MIAMI (CBSMiami) – A Senate committee is expected to consider the "Personal Care Products Safety Act" that would give the FDA power to take a closer look at makeup, lotions, anti-aging treatments and more.
At the New Jersey headquarters of Johnson and Johnson, maker of brands including Neutrogena and Aveeno, company scientists are searching for the fountain of youth.
Naomi Furgiuele leads the team developing face care products at the company.
"What works best really depends on the skin care need that that customer has and then picking the right product to address that need," said Furgiuele.
Cosmetics companies insist their products can help improve your skin, smoothing, "repairing" wrinkles or fading age spots.
But count Dermatologist Dr. Fayne Frey among the skeptics.
"They're looking for a fountain of youth in a bottle. It doesn't exist," said Frey.
When it came to comparing some products – we compared two moisturizers like one that cost about $10 and another that cost $170.
When compared, Frey said there was no difference between the two and voted for the $10 cream.
As for those special eye creams, Frey said "eye creams are basically moisturizers that are put in little tubes that cost a lot."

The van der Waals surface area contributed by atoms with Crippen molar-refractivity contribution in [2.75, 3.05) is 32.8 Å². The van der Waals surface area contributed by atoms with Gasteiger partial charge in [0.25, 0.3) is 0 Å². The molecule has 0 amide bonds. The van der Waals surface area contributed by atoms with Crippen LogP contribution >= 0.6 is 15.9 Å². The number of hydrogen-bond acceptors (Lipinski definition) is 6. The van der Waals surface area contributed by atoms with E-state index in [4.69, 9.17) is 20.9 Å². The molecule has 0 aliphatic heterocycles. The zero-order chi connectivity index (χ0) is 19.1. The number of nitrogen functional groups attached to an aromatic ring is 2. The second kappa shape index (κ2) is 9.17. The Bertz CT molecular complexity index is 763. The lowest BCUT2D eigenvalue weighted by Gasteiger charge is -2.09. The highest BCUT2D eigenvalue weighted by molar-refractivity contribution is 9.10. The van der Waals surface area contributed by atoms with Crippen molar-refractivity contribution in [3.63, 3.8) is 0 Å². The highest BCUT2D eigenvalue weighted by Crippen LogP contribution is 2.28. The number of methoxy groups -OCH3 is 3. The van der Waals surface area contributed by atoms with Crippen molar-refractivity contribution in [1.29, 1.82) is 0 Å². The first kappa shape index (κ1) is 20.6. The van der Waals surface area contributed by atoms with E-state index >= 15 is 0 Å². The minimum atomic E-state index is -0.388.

She actually said you do not need them.
In fact, whether they're called night creams, day creams or eye creams, she says they all do the same thing - provide temporary moisturizing effects.
"Anti-aging is a marketing term. Science has never yet found an ingredient that slows or reverses the aging process," said Frey.
So what's a consumer to do?
"With all that being said, there is a magic potion out there," said Frey. "That's sunscreen…The most biologically active anti-aging product on the market today, bar none, is sunscreen."
The Personal Care Products council said, "there are many new technologies, such as antioxidants, hydroxy acids, and peptides that help reduce or help prevent these signs of aging but companies must have data to support any product claims they make."
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